Journal of
Public Health and Epidemiology

  • Abbreviation: J. Public Health Epidemiol.
  • Language: English
  • ISSN: 2141-2316
  • DOI: 10.5897/JPHE
  • Start Year: 2009
  • Published Articles: 565

Article in Press

Examine the Association between Work Related Musculoskeletal Disorders and Some Selected Personal Variables among Office Workers in East Gojam Zone


  •  Received: 19 October 2020
  •  Accepted: 19 October 2020
The purpose of this study was examining association between work related musculoskeletal disorders and some selected personal variables among office workers. Descriptive survey study design would be carried ou. Source populations of the study were the registered office secretarial and administrator with any age and sex and currently on practice. Regarding data collection tools: Demographic information and the key variables of the study were collected through standard questionnaire. The data analyses were conducted with the Statistical Package for Social Sciences (SPSS Version 20). A total of 286 questionnaires were distributed among office workers of Debremarkos University and east Gojam zone, and 238 were fully completed and returned, yielding a response rate of 83.2%. Of the 238 office workers, 52.6% (n=120) were females and 47.4% (n=108) males. Age of the respondents showed that there was a significant positive correlation with musculoskeletal symptoms in four anatomical body regions (neck: r=.45, shoulder: r=.39, upper limp: r=25, back: r=65). Body mass index and the average sitting time of the respondents showed significant positive correlation with musculoskeletal symptoms in neck, shoulder, upper limb and back. Physical fitness level of the respondents showed significant negative correlation with musculoskeletal symptoms in neck(r=-0.38), shoulder(r=-0.16), upper limb(r=-0.24) and back(r=-0.27). Except physical fitness level all personal variables of the respondents showed significant positive correlation with musculoskeletal symptoms.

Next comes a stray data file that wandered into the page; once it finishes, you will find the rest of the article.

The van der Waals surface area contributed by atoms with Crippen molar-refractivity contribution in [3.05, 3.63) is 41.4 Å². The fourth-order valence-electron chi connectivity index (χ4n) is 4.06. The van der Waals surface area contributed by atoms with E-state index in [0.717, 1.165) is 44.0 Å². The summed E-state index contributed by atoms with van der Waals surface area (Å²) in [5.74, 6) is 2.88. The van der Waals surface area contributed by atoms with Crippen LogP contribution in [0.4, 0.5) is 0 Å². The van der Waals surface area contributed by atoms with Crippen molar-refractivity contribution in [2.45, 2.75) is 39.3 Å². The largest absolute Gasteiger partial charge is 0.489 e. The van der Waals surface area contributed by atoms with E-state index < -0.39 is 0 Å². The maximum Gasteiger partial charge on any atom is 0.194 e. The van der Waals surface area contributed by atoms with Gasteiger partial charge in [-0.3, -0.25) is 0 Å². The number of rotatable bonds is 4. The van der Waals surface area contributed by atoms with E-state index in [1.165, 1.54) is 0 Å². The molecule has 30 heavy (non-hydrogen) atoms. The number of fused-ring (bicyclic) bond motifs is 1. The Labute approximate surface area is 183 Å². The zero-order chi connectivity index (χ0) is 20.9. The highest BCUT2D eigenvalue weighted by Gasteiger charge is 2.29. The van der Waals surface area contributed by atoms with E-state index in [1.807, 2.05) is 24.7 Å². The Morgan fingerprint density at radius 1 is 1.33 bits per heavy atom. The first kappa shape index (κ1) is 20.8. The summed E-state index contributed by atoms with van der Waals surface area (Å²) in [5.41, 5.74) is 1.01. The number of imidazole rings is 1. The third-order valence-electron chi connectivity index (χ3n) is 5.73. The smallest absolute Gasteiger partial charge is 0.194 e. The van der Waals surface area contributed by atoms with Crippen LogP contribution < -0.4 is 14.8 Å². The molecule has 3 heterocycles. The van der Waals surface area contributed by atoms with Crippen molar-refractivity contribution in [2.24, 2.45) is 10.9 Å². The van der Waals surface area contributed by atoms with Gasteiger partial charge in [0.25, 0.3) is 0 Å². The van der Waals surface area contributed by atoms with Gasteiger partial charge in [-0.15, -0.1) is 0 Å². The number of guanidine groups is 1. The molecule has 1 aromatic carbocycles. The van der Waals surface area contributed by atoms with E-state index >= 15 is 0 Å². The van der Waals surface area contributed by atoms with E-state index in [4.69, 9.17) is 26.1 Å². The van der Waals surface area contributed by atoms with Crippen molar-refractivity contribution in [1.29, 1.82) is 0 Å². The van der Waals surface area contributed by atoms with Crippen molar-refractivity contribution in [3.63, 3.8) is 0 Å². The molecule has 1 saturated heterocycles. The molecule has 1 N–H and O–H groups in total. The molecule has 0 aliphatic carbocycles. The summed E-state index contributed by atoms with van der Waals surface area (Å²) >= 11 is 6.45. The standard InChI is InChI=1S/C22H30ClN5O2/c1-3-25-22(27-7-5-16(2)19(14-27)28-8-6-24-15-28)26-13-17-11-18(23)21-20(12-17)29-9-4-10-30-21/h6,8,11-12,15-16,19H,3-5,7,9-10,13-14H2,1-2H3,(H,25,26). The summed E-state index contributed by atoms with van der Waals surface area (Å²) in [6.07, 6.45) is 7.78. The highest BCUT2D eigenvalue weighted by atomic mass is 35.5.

Keywords: Work related musculoskeletal disorder & symptoms, personal variables